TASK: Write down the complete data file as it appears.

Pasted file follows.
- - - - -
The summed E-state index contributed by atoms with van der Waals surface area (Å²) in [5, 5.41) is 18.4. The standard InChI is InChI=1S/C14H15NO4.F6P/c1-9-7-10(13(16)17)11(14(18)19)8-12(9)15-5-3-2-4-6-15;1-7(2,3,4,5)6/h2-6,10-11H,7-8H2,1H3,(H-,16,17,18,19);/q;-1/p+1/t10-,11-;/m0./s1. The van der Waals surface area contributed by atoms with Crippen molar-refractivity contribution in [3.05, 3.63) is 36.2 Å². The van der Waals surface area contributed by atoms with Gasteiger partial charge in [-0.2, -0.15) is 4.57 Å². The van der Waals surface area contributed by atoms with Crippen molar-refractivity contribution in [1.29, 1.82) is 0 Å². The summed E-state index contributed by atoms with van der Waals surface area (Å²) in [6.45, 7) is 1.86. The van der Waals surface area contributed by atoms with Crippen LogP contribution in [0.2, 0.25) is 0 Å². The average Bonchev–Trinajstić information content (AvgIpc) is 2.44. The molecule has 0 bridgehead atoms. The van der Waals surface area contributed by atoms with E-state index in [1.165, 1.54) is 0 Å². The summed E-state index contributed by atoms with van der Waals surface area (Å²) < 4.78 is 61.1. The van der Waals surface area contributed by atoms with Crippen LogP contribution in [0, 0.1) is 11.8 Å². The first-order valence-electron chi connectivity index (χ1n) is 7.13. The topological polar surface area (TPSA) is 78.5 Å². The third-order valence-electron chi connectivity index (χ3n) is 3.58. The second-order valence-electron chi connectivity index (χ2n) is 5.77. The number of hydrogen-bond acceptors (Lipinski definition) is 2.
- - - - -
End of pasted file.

The summed E-state index contributed by atoms with van der Waals surface area (Å²) in [5, 5.41) is 18.4. The standard InChI is InChI=1S/C14H15NO4.F6P/c1-9-7-10(13(16)17)11(14(18)19)8-12(9)15-5-3-2-4-6-15;1-7(2,3,4,5)6/h2-6,10-11H,7-8H2,1H3,(H-,16,17,18,19);/q;-1/p+1/t10-,11-;/m0./s1. The van der Waals surface area contributed by atoms with Crippen molar-refractivity contribution in [3.05, 3.63) is 36.2 Å². The van der Waals surface area contributed by atoms with Gasteiger partial charge in [-0.2, -0.15) is 4.57 Å². The van der Waals surface area contributed by atoms with Crippen molar-refractivity contribution in [1.29, 1.82) is 0 Å². The summed E-state index contributed by atoms with van der Waals surface area (Å²) in [6.45, 7) is 1.86. The van der Waals surface area contributed by atoms with Crippen LogP contribution in [0.2, 0.25) is 0 Å². The average Bonchev–Trinajstić information content (AvgIpc) is 2.44. The molecule has 0 bridgehead atoms. The van der Waals surface area contributed by atoms with E-state index in [1.165, 1.54) is 0 Å². The summed E-state index contributed by atoms with van der Waals surface area (Å²) < 4.78 is 61.1. The van der Waals surface area contributed by atoms with Crippen LogP contribution in [0, 0.1) is 11.8 Å². The first-order valence-electron chi connectivity index (χ1n) is 7.13. The topological polar surface area (TPSA) is 78.5 Å². The third-order valence-electron chi connectivity index (χ3n) is 3.58. The second-order valence-electron chi connectivity index (χ2n) is 5.77. The number of hydrogen-bond acceptors (Lipinski definition) is 2.